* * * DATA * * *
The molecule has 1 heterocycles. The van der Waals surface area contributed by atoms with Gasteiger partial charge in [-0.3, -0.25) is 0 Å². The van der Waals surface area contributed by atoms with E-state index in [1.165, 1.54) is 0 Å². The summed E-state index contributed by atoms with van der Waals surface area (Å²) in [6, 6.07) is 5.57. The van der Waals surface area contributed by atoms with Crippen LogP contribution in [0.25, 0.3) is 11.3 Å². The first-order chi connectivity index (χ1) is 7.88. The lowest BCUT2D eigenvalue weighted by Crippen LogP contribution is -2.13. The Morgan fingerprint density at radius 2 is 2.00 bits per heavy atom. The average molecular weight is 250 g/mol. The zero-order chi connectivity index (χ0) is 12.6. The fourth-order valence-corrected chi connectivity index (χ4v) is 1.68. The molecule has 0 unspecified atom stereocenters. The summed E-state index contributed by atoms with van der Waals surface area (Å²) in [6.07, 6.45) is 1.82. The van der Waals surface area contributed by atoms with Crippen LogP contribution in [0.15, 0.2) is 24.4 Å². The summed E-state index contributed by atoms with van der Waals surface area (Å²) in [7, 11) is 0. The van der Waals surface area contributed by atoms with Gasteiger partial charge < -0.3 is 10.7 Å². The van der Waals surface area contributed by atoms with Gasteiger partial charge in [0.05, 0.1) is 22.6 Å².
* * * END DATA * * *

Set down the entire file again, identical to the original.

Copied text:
The molecule has 1 heterocycles. The van der Waals surface area contributed by atoms with Gasteiger partial charge in [-0.3, -0.25) is 0 Å². The van der Waals surface area contributed by atoms with E-state index in [1.165, 1.54) is 0 Å². The summed E-state index contributed by atoms with van der Waals surface area (Å²) in [6, 6.07) is 5.57. The van der Waals surface area contributed by atoms with Crippen LogP contribution in [0.25, 0.3) is 11.3 Å². The first-order chi connectivity index (χ1) is 7.88. The lowest BCUT2D eigenvalue weighted by Crippen LogP contribution is -2.13. The Morgan fingerprint density at radius 2 is 2.00 bits per heavy atom. The average molecular weight is 250 g/mol. The zero-order chi connectivity index (χ0) is 12.6. The fourth-order valence-corrected chi connectivity index (χ4v) is 1.68. The molecule has 0 unspecified atom stereocenters. The summed E-state index contributed by atoms with van der Waals surface area (Å²) in [6.07, 6.45) is 1.82. The van der Waals surface area contributed by atoms with Crippen LogP contribution in [0.15, 0.2) is 24.4 Å². The summed E-state index contributed by atoms with van der Waals surface area (Å²) in [7, 11) is 0. The van der Waals surface area contributed by atoms with Gasteiger partial charge < -0.3 is 10.7 Å². The van der Waals surface area contributed by atoms with Gasteiger partial charge in [0.05, 0.1) is 22.6 Å².